My best scouts learn to lead from the back! All good servants bring up the rear. New an up-and-coming leaders know they are getting groomed for the next step in the leadership development process when they are asked to "bring up the rear." (Technically they are second to the last with the mentoring PL right behind him.)

              By the way, adults are never in the first, second or last position, always in the middle somewhere, where the boys can keep an eye on them.


              I like this VERY much. Thank you!


              • #37
                Wow, where to begin. Lot of negative ju-ju going around.

                We have a large troop - 80-plus. Rightly or wrongly everything is elected, right down to the Librarian. That list posted above is pretty accurate. We probably have that many positions. If a Scout needs something for rank and isn't holding a position, he asks the SM for a special project. And yes, we generally have a few left over and the SM sends out an email saying these positions are vacant. Who knows why they didn't run originally. Maybe they were at practice, maybe they're shy - whatever. When was a ASM and did conferences, I asked about why they didn't run for anything and the need to step outside their comfort zone a little bit. When I was a volunteer and did BORs, I would talk to the Scout about how important leadership is and why it's part of Scouting.

                Now, the APL thing posted where the kid didn't hold the right rank but did all this work - was this an actual case or an example? Not sure how that happen. That's because serving in a position of responsibility or doing a project is an actual advancement requirement that has to be turned into the IHR or logged into the Scout's book. In other words, the BOR folks are looking to see if that requirement is signed off, not at the bottom of the IHR where it lists all of the leadership positions a Scout has held. Now, the BOR folks may talk about the leadership positions, but if that requirement is signed off, then it was by virtue of an eligible position or a SM-approved project.

                If someone gave an APL credit for passing that leadership requirement by virtue of him being an APL, well, that's on the SM, or whomever passed him on it.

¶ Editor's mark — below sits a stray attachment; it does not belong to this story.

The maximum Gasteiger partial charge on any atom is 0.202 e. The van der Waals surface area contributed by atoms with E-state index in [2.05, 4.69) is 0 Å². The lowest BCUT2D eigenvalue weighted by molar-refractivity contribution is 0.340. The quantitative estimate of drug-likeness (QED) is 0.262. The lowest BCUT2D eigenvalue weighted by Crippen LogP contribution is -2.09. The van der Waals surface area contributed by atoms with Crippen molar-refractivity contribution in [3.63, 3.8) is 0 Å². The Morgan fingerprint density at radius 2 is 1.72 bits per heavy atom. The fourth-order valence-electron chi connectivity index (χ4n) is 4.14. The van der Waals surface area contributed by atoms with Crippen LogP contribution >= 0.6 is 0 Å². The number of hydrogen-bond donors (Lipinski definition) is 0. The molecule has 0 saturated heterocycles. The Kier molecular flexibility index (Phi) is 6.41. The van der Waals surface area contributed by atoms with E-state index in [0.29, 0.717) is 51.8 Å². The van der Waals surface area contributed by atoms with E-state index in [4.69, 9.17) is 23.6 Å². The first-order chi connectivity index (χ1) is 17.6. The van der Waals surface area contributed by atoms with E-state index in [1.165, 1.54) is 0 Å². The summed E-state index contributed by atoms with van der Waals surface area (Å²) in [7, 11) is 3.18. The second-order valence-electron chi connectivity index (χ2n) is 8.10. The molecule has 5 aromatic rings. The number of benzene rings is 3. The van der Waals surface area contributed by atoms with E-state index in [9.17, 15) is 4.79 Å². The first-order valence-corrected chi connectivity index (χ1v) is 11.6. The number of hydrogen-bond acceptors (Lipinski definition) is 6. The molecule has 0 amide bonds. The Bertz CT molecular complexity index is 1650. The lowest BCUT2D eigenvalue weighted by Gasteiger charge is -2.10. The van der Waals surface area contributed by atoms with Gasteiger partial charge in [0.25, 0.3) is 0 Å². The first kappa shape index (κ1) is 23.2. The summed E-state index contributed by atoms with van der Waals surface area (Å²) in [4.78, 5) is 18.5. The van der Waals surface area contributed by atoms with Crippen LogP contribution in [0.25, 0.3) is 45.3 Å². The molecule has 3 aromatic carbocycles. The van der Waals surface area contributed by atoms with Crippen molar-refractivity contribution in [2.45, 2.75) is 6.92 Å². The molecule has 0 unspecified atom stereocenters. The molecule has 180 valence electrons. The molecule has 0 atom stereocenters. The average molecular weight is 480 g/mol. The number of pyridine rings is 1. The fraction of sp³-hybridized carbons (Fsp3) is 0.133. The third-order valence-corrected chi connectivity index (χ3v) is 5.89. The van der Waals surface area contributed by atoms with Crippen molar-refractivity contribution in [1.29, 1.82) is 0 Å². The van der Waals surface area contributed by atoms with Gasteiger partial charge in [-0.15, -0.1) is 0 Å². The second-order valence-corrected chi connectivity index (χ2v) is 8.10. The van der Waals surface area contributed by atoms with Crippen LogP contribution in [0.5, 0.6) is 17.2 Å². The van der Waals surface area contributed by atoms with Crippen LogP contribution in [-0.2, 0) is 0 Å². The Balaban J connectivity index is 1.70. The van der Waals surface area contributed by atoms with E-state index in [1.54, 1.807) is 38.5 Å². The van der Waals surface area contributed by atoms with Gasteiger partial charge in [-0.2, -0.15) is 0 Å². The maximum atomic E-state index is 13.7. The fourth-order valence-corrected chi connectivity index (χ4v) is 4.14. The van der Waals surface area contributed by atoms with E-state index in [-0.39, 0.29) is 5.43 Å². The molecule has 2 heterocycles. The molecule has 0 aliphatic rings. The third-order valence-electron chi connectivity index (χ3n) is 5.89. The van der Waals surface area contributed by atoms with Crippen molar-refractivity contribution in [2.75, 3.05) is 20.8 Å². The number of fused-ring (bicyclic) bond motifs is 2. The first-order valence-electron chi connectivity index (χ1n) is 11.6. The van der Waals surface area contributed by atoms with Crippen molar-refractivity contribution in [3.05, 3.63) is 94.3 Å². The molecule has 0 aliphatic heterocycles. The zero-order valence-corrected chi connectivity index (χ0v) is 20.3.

Our biggest problem with positions of leadership is that some Scouts do their job better than other Scouts. That's why, for the time being, we have adult volunteers assigned help coach each position. The SM works with the SPL and ASPLs, a facilities guy works with the Quartermaster, etc. My background is writing, editing and public relations, so I work with the Scribe, WebMaster and Librarian. Working with the Scout, a scope of work is developed for each position and expectations are outlined at the beginning of each 6 months. We devote one whole meeting to this at the first PLC. If they don't meet those deliverables, they are coached and we continue to work with them. The adult leaders help the Scout develop the scope of work and then the Scouts run with it. My scribe just turned in minutes for the last two meetings that consisted of four sentences and two pictures - brevity appears to be his strong suit - so there will be a little coaching tonight.

                Hopefully, this will evolve into a situation where the Scout who held the job previously will take on this mentoring role, but for now, this is working.

                By the way, thanks to all of you who helped shepherd me through those advancement issues. Much better situation now.

                However, I can say that we have evolved from an adult-run troop (bad thing) to troop now run more or less by the Scouts. We are not there yet, but every month gets better.
                Last edited by CherokeeScouter; 04-28-2014, 03:03 PM.